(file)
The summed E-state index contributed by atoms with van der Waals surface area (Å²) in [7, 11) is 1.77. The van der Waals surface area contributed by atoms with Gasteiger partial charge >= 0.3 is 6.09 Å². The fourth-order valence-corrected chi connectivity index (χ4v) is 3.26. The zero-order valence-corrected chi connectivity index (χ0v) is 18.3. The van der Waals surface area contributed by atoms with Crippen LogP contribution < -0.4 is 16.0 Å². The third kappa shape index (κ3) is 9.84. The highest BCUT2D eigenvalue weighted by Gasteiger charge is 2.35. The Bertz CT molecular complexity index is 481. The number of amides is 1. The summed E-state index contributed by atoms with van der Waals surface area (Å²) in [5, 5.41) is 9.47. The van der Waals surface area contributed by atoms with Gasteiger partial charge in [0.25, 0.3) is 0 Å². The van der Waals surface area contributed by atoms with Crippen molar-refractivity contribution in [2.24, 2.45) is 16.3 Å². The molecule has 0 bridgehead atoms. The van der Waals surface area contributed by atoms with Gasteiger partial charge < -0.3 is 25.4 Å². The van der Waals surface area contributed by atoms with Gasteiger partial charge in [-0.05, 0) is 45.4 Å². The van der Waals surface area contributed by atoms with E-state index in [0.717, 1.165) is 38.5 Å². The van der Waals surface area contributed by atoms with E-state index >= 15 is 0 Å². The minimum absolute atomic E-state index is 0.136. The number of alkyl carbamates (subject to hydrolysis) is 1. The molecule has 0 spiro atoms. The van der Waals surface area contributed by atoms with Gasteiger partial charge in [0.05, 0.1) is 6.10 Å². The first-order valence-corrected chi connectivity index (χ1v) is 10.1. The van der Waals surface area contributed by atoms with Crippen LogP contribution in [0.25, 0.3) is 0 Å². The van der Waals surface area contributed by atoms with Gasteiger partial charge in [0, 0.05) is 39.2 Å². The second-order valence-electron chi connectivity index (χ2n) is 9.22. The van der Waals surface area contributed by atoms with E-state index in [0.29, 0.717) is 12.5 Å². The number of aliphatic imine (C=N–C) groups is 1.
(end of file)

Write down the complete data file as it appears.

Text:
The summed E-state index contributed by atoms with van der Waals surface area (Å²) in [7, 11) is 1.77. The van der Waals surface area contributed by atoms with Gasteiger partial charge >= 0.3 is 6.09 Å². The fourth-order valence-corrected chi connectivity index (χ4v) is 3.26. The zero-order valence-corrected chi connectivity index (χ0v) is 18.3. The van der Waals surface area contributed by atoms with Crippen LogP contribution < -0.4 is 16.0 Å². The third kappa shape index (κ3) is 9.84. The highest BCUT2D eigenvalue weighted by Gasteiger charge is 2.35. The Bertz CT molecular complexity index is 481. The number of amides is 1. The summed E-state index contributed by atoms with van der Waals surface area (Å²) in [5, 5.41) is 9.47. The van der Waals surface area contributed by atoms with Gasteiger partial charge in [0.25, 0.3) is 0 Å². The van der Waals surface area contributed by atoms with Crippen molar-refractivity contribution in [2.24, 2.45) is 16.3 Å². The molecule has 0 bridgehead atoms. The van der Waals surface area contributed by atoms with Gasteiger partial charge < -0.3 is 25.4 Å². The van der Waals surface area contributed by atoms with Gasteiger partial charge in [-0.05, 0) is 45.4 Å². The van der Waals surface area contributed by atoms with E-state index in [0.717, 1.165) is 38.5 Å². The van der Waals surface area contributed by atoms with E-state index >= 15 is 0 Å². The minimum absolute atomic E-state index is 0.136. The number of alkyl carbamates (subject to hydrolysis) is 1. The molecule has 0 spiro atoms. The van der Waals surface area contributed by atoms with Gasteiger partial charge in [0.05, 0.1) is 6.10 Å². The first-order valence-corrected chi connectivity index (χ1v) is 10.1. The van der Waals surface area contributed by atoms with Crippen LogP contribution in [0.25, 0.3) is 0 Å². The van der Waals surface area contributed by atoms with Gasteiger partial charge in [0, 0.05) is 39.2 Å². The second-order valence-electron chi connectivity index (χ2n) is 9.22. The van der Waals surface area contributed by atoms with E-state index in [0.29, 0.717) is 12.5 Å². The number of aliphatic imine (C=N–C) groups is 1.